Naomi Osaka earned $37.4 million during this last year...Andrew Luck was making roughly $29 million that year he blew up the Colts...Kevin Love is making $31.36 million to still be half in and half out.

tougher times to play, maybe...but we have built softer kids/athletes too...that's why they are so willing to walk away and take a "mental break"...quit.

Exactly,  can you imagine Michael Jordan losing the first two games of a playoff series and sitting out the series bc its just to hard. No way dude was a champion and competitor this new age nonsense is a joke. 

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Show of hands yes or no ONLY answers (All that irrelevant bs will be ignored): you afraid of money as a teenager?

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1 hour ago, MrBuddyGarrity said:

Show of hands yes or no ONLY answers (All that irrelevant bs will be ignored): you afraid of money as a teenager?

Wasn't a quitter.

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1 hour ago, MrBuddyGarrity said:

Show of hands yes or no ONLY answers (All that irrelevant bs will be ignored): you afraid of money as a teenager?

 

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11 hours ago, MrBuddyGarrity said:

Show of hands yes or no ONLY answers (All that irrelevant bs will be ignored): you afraid of money as a teenager?

No

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12 hours ago, MrBuddyGarrity said:

Show of hands yes or no ONLY answers (All that irrelevant bs will be ignored): you afraid of money as a teenager?

In general, no. But life-changing money, yes, absolutely.

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13 hours ago, MrBuddyGarrity said:

Show of hands yes or no ONLY answers (All that irrelevant bs will be ignored): you afraid of money as a teenager?

No, but teenagers don’t know how to manage money and will be in debt over their heads and lose everything they have and that’s where the problem is. They won’t know how to start from ground zero and work their way back up. Too many entitled people these days. Heck, most adults can’t even manage money.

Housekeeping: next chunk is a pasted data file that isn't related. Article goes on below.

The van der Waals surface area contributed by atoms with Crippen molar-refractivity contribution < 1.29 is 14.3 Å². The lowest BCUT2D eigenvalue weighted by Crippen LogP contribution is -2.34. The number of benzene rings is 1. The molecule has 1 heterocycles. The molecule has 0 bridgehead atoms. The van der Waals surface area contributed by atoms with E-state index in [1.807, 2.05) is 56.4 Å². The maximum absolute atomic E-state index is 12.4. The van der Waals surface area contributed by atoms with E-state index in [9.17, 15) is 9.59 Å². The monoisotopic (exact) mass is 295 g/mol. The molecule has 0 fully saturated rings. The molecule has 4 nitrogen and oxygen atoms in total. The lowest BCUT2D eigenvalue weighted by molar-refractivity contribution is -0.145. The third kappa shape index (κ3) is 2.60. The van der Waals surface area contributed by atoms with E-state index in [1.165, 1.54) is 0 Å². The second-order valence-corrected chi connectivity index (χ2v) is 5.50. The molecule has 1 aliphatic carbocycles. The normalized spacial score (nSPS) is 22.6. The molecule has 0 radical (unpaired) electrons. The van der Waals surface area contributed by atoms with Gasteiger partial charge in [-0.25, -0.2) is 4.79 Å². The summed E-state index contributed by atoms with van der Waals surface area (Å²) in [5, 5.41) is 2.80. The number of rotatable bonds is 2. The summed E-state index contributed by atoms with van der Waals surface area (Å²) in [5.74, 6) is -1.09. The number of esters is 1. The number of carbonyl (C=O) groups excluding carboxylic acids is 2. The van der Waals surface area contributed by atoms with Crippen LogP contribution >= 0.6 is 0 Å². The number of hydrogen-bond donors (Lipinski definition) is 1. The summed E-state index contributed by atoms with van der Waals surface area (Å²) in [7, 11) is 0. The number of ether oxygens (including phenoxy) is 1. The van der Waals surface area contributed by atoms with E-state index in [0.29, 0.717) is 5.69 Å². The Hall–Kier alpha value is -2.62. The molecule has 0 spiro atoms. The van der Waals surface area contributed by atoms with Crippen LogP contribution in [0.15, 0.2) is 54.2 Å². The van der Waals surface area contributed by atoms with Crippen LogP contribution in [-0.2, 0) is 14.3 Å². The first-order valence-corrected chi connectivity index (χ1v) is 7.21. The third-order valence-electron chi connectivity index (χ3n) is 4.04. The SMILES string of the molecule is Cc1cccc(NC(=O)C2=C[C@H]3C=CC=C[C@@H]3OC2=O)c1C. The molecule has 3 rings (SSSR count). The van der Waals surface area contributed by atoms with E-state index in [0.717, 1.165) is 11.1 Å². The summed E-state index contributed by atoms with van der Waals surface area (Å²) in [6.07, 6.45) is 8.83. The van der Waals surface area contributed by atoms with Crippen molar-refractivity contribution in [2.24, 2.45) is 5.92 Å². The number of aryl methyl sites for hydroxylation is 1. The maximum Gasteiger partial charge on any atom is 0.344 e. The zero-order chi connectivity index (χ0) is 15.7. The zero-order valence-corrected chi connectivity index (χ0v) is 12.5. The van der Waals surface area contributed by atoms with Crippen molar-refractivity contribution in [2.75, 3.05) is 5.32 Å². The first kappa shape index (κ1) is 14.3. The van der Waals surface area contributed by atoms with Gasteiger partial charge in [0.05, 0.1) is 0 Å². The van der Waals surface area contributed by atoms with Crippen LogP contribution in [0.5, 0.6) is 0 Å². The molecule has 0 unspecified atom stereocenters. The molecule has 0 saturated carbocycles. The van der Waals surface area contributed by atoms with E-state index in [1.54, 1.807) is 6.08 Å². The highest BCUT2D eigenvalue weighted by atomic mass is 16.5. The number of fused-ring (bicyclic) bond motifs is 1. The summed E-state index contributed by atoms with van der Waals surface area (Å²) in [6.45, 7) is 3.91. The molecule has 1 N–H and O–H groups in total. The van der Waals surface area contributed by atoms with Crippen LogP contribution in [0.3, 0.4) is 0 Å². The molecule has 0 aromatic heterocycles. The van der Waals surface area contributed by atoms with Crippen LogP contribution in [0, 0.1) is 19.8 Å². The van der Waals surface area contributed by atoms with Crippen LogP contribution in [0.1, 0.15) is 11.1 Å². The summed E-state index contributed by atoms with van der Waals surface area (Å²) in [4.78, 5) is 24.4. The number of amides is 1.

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Ok so yall really believe he would have total control on his money with no parental resistance?? 

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4 hours ago, MrBuddyGarrity said:

Ok so yall really believe he would have total control on his money with no parental resistance?? 

I don’t. 

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All I will say is at the end of the day you have to watch out for your self and your dreams and do what's best for "YOU" and not worry about what other people think.

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On 7/29/2021 at 2:40 PM, JBizzle said:

You sound like AOC...No place in the world has the upward mobility of the US.  Yeah, the rich are getting richer, but so are the rest of us.

These kids are in a tough spot and have to make a decision that will affect their whole lives.  Hopefully they have family members and mentors who are advising them on what will be best for the kids, but I'm sure they will have some selfish individuals in their ears also.

This is a choice that shouldn't have to be made.  College coaches should be ashamed of themselves if they are encouraging kids to forego what could be one of the best seasons of their lives for the benefit of the university.  The push to pay "amateur" athletes beyond paying for their schooling (something that apparently is so darn expensive that half the country needs that debt forgiven or something.) is ridiculous and will lead to even worse imbalance in competitiveness than we already have in college sports.

I think it is selfish on both accounts.  Not necessarily wrong though.  Just like everything else, people have to weigh the pros and cons of their decisions.  In America we should have that right in all areas of our lives.  It may be bad for high school football, but it isn't these kids jobs to look out for the well-being of the UIL.  Let's just hope it doesn't turn in to a major trend and is just something that is a rare occurrence.